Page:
59th street bridge

I handed my book in and yesterday I did nothing.

Well, not nothing. I made brownies; I started two loaves of bread. I puttered around in the kitchen like I used to at my mom’s house in the summer in college, when I worked at the children’s library in the mornings and time spread out in front of me like a picnic blanket. I watched TV for a while (a long while). I read.

But mostly: nothing.

I thought over and over: I should get up, I have work to do, all those things I’ve been putting off for weeks while I finished.

I made myself stay on the couch.

It was harder than it should have been, really. I’m not wired for it. It made me feel irresponsible and guilty; it made me feel like I was cutting school. Did you see that up there, how I told you I did nothing and then rushed to amend it, to make sure you knew I wasn’t a total waste of space? Like taking a day off after turning a book in would somehow make me one?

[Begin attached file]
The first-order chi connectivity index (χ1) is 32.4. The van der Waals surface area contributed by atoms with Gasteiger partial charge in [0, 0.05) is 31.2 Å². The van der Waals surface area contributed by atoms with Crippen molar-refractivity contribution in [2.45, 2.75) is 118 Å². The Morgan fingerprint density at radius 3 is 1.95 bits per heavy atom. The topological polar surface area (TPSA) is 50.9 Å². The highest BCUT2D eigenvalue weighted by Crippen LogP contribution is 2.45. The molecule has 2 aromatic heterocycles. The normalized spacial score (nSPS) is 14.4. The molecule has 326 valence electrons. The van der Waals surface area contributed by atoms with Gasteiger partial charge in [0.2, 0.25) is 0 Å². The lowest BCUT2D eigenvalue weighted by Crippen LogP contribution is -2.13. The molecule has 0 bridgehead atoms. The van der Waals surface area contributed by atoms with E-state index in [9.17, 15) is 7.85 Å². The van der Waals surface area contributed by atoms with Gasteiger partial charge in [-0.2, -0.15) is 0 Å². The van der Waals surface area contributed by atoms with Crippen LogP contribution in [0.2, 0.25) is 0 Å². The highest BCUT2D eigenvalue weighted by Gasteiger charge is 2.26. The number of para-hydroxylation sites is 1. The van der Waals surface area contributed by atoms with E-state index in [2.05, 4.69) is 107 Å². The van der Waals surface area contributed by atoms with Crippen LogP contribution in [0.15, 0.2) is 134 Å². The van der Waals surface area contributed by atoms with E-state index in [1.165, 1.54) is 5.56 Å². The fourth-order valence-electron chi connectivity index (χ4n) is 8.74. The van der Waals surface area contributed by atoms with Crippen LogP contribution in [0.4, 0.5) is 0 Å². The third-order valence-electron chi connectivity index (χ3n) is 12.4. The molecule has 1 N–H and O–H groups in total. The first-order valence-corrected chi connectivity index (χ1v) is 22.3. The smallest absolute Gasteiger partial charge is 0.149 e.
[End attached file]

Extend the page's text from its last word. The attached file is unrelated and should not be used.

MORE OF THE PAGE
A lot has been written about busy-ness, about how never sitting still is some kind of weird badge of honor, how filling up the calendar pages means we’re somehow getting more out of our lives. And maybe that’s true. But I was happy doing nothing yesterday, and I want to remember that this summer. This summer I want to s l o w  d o w n.